It was more expensive to buy a US home in June than it has been for any month in more than three decades, as record-high home prices collided with a surge in mortgage rates.
The National Association of Realtors’ housing-affordability index, which factors in family incomes, mortgage rates and the sales price for existing single-family homes, fell to 98.5 in June, the association said Friday. That marked the lowest level since June 1989, when the index stood at 98.3.
Existing-home sales have declined for five straight months. Worsening affordability has been a big factor, pricing more buyers out of the market. But even with fewer transactions, prices continue to rise strongly from a year ago because the number of homes for sale around the US remains below historical levels.
The drop in affordability makes it especially hard for first-time buyers to enter the market and access the main path for the US middle class to build wealth. First-time buyers typically need to save up for a down payment and can’t benefit from selling a previous home.
Conditions have eased a bit in recent weeks. Mortgage rates hit a 13-year high in June but have ticked lower since. Some sidelined buyers re-entered the market in July and August, according to real-estate agents.
“Thankfully, the worst in affordability could already be over for this cycle,” said Lawrence Yun, NAR’s chief economist. “Mortgage rates have calmed down in recent weeks, and the consistent wage growth … is narrowing the gap with home-price growth.”
Existing-home prices have jumped 46% nationally in the past three years, according to NAR, fueled for much of that period by buyers seeking more space during the pandemic. Still, home buying remained relatively affordable in 2020 and 2021 because mortgage rates dropped to record lows, offsetting much of the price increases for buyers.
Mortgage rates have climbed since the start of the year, rising to 5.22% this week from 3.1% at the end of 2021, according to mortgage-finance company Freddie Mac. Higher borrowing costs are partly due to the Federal Reserve’s aggressive efforts to tame inflation by lifting interest rates.
Now, price declines are more likely in some of the markets that showed the strongest price growth during the pandemic, such as Boise, Idaho, Austin, Texas, and Phoenix, housing economists say.
On a national basis, economists expect home-price growth to slow significantly by 2023, and some are forecasting small year-over-year price declines. Yet years of depressed new-home construction following the 2007-09 recession has left the housing market undersupplied, which is likely to prevent steeper price drops, some economists say.
“We’re not going to go back to 2019 prices,” said Nicole Bachaud, an economist at Zillow Group Inc. “Even if prices start to fall a little bit, it’s not going to be in any meaningful way that impacts affordability.”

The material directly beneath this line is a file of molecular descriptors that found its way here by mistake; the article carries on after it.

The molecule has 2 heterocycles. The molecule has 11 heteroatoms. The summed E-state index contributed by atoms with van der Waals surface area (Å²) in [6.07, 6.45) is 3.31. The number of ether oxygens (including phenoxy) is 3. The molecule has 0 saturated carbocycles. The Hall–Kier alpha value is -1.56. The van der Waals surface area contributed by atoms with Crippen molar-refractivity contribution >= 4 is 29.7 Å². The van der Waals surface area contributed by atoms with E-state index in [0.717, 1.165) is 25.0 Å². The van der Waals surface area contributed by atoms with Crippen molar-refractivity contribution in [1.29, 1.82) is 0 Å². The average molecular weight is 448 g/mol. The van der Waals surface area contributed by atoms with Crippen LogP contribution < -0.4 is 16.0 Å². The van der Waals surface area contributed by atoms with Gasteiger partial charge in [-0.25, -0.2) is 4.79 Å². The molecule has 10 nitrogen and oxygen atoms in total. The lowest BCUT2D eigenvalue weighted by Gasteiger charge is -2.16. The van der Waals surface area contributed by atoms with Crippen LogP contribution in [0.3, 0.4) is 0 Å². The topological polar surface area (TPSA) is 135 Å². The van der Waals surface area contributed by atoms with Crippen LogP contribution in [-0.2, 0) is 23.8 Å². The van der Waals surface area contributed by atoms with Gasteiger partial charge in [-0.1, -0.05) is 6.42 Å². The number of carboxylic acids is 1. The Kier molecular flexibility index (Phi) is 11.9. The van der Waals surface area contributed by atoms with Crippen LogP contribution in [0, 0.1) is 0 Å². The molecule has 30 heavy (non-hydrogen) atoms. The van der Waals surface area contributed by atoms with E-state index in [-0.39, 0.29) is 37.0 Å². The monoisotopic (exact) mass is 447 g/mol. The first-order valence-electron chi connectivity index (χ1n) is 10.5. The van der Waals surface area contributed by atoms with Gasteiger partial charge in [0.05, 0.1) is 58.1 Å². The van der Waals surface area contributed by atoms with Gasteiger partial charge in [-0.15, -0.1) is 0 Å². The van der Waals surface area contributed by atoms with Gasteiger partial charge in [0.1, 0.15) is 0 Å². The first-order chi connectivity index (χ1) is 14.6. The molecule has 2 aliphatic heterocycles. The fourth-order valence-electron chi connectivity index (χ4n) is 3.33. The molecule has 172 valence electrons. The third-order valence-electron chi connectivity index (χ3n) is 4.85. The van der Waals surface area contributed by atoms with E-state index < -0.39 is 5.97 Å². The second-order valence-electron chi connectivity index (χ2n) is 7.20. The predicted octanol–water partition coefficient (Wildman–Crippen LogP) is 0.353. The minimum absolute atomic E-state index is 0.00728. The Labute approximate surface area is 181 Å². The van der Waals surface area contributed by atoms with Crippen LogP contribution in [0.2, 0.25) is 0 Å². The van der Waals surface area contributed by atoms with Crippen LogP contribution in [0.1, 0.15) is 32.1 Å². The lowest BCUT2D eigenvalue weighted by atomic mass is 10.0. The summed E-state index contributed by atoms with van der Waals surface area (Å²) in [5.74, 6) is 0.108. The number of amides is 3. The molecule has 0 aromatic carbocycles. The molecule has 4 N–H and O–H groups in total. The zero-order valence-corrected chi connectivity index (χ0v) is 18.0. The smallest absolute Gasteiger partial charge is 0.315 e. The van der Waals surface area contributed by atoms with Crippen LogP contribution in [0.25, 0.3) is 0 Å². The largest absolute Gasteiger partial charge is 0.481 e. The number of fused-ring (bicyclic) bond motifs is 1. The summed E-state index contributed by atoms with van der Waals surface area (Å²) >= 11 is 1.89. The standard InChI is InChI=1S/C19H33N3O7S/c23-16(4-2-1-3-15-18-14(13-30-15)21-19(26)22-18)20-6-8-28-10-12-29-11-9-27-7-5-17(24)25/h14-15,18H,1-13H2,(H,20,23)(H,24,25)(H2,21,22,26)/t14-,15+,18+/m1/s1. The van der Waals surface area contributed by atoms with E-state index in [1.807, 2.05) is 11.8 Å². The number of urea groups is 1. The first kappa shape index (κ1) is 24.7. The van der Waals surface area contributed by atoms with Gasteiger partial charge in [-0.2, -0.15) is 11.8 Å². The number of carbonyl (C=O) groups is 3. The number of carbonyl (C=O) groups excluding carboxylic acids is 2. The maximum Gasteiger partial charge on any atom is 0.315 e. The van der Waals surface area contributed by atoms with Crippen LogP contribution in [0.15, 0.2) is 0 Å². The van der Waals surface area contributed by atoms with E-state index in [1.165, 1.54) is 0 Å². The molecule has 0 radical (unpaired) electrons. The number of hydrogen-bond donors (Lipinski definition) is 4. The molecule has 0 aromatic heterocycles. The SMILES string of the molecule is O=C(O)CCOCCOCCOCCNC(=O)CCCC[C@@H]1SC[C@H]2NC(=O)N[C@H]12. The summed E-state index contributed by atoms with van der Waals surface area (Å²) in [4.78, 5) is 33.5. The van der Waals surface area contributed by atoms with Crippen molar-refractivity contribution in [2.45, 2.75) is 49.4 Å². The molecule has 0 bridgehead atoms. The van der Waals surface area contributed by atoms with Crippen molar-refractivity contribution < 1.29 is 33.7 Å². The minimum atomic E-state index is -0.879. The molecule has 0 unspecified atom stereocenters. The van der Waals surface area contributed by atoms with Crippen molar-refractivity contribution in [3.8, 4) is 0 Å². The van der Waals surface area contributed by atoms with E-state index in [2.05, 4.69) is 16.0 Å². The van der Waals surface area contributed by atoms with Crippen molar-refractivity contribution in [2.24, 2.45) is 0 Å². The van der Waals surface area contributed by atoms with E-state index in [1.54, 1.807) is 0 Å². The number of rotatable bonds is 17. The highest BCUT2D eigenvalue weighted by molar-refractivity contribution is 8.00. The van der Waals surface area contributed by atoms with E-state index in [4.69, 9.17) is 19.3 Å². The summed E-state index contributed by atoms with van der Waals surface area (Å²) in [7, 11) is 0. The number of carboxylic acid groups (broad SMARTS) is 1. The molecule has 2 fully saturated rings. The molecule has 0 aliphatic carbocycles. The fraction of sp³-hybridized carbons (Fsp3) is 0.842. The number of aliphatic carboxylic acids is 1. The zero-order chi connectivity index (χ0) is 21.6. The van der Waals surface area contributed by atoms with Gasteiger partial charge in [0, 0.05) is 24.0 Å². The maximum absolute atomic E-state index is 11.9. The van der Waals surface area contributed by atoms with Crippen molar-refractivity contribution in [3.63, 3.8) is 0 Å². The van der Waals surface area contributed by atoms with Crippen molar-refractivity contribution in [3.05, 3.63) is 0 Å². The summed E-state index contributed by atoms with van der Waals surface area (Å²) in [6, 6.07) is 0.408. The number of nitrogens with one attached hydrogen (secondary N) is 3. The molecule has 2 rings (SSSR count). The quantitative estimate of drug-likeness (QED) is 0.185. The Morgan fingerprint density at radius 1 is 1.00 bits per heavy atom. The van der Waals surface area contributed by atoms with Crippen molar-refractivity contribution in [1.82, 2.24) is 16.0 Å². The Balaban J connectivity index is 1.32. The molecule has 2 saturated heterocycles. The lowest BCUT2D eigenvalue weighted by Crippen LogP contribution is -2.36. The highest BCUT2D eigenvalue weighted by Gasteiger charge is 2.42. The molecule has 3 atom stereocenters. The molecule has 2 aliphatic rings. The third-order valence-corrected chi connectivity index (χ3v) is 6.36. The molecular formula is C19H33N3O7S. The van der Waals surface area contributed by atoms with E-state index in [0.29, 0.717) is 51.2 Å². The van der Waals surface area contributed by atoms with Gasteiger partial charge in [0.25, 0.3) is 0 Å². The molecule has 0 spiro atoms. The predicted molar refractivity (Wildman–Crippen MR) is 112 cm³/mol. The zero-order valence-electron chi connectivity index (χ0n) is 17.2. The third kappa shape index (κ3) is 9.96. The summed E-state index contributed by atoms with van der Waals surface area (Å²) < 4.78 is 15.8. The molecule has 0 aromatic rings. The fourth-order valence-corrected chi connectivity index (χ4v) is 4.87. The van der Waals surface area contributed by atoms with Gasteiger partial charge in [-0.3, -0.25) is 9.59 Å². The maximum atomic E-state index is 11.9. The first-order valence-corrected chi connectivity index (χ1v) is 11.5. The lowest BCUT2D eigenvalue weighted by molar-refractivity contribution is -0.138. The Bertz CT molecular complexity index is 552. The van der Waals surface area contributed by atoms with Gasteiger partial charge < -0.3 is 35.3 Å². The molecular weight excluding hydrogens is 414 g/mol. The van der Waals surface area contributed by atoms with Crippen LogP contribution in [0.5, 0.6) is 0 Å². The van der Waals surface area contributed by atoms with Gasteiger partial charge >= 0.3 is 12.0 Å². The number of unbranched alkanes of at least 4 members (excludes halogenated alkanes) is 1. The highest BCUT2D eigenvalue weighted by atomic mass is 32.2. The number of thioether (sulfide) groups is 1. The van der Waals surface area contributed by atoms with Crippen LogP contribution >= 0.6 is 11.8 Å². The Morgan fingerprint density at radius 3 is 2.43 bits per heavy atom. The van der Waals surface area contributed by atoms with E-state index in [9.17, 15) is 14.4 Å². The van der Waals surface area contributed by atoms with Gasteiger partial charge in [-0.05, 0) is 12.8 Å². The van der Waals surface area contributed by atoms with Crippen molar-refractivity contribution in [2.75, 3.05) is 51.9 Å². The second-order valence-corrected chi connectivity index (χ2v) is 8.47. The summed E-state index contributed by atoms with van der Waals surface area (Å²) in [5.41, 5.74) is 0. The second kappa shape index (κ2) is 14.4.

Mortgage-interest rates today are lower and home prices and incomes are higher, compared with the last time affordability was this low. The median existing single-family sales price in June was $423,300, while the average mortgage rate stood at 5.6% and median family income was $91,952, according to NAR. In June 1989, the median existing single-family home price was $94,800, mortgage rates were 10.6% and the median family income was $34,128, NAR said.
Consumer sentiment toward the housing market has worsened alongside affordability. The percent of consumers surveyed by Fannie Mae in July who said it was a good time to buy a home fell to 17% in July from 28% a year earlier, while the percent who said it was a good time to sell a home fell to 67% from 75% a year earlier.
Phoebe Ullberg was among the new homeowners to experience sticker shock. She started shopping for her first home in Napa, Calif., in March, when she saw mortgage rates rising and worried about being priced out of the market. She lost out on two offers, and mortgage rates were so volatile that it was difficult to lock in a borrowing rate.
When she found a three-bedroom house with a backyard in June, “I went in making an offer, not even fully knowing what my monthly payment was going to be and just hoping that it would be OK,” she said. “It was very discouraging.”
Ms. Ullberg bought the house for $775,000, and her 5.75% mortgage rate pushed her monthly payments higher than she had hoped, she said.
“Perhaps if I had waited a couple months, I might have been in different circumstances and the market might have been a little easier,” she said. But “it feels great, no matter what.”
The increase in mortgage rates this spring spooked buyers, including some that signed contracts to buy homes when rates were lower. Large home builders including D.R. Horton Inc. and PulteGroup Inc. reported in July that their cancellation rates rose in the quarter ending June 30 from a year earlier. Both companies said they have been able to resell those homes to other buyers.
The typical monthly mortgage payment rose to $1,944 in June, NAR said, up from $1,297 in January and $1,265 in June 2021, assuming a 30-year fixed-rate mortgage and a 20% down payment.
“People who used to say, ‘Boy, I want to move in and buy a home at $250,000 or $300,000’—we don’t have that kind of market anymore,” said Lysi Bishop, a real-estate agent in Boise. “Affordability has absolutely changed, and that means we’ll have less buyers.”
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